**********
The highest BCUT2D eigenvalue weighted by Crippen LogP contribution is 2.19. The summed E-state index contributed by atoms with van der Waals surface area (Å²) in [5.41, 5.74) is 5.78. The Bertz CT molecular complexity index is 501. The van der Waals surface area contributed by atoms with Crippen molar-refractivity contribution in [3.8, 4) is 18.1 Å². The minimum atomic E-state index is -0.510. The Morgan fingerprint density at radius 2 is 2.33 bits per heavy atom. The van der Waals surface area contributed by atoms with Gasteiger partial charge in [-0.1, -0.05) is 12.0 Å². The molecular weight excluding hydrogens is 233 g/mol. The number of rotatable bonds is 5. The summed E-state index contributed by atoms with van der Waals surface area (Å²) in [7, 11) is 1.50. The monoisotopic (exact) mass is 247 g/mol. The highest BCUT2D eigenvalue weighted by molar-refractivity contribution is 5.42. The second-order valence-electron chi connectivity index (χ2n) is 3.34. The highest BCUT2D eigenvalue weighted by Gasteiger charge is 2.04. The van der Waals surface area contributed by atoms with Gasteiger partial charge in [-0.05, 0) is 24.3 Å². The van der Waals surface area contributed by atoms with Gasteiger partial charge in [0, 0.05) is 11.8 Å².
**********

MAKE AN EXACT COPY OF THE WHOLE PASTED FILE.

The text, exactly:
The highest BCUT2D eigenvalue weighted by Crippen LogP contribution is 2.19. The summed E-state index contributed by atoms with van der Waals surface area (Å²) in [5.41, 5.74) is 5.78. The Bertz CT molecular complexity index is 501. The van der Waals surface area contributed by atoms with Crippen molar-refractivity contribution in [3.8, 4) is 18.1 Å². The minimum atomic E-state index is -0.510. The Morgan fingerprint density at radius 2 is 2.33 bits per heavy atom. The van der Waals surface area contributed by atoms with Gasteiger partial charge in [-0.1, -0.05) is 12.0 Å². The molecular weight excluding hydrogens is 233 g/mol. The number of rotatable bonds is 5. The summed E-state index contributed by atoms with van der Waals surface area (Å²) in [7, 11) is 1.50. The monoisotopic (exact) mass is 247 g/mol. The highest BCUT2D eigenvalue weighted by molar-refractivity contribution is 5.42. The second-order valence-electron chi connectivity index (χ2n) is 3.34. The highest BCUT2D eigenvalue weighted by Gasteiger charge is 2.04. The van der Waals surface area contributed by atoms with Gasteiger partial charge in [-0.05, 0) is 24.3 Å². The van der Waals surface area contributed by atoms with Gasteiger partial charge in [0, 0.05) is 11.8 Å².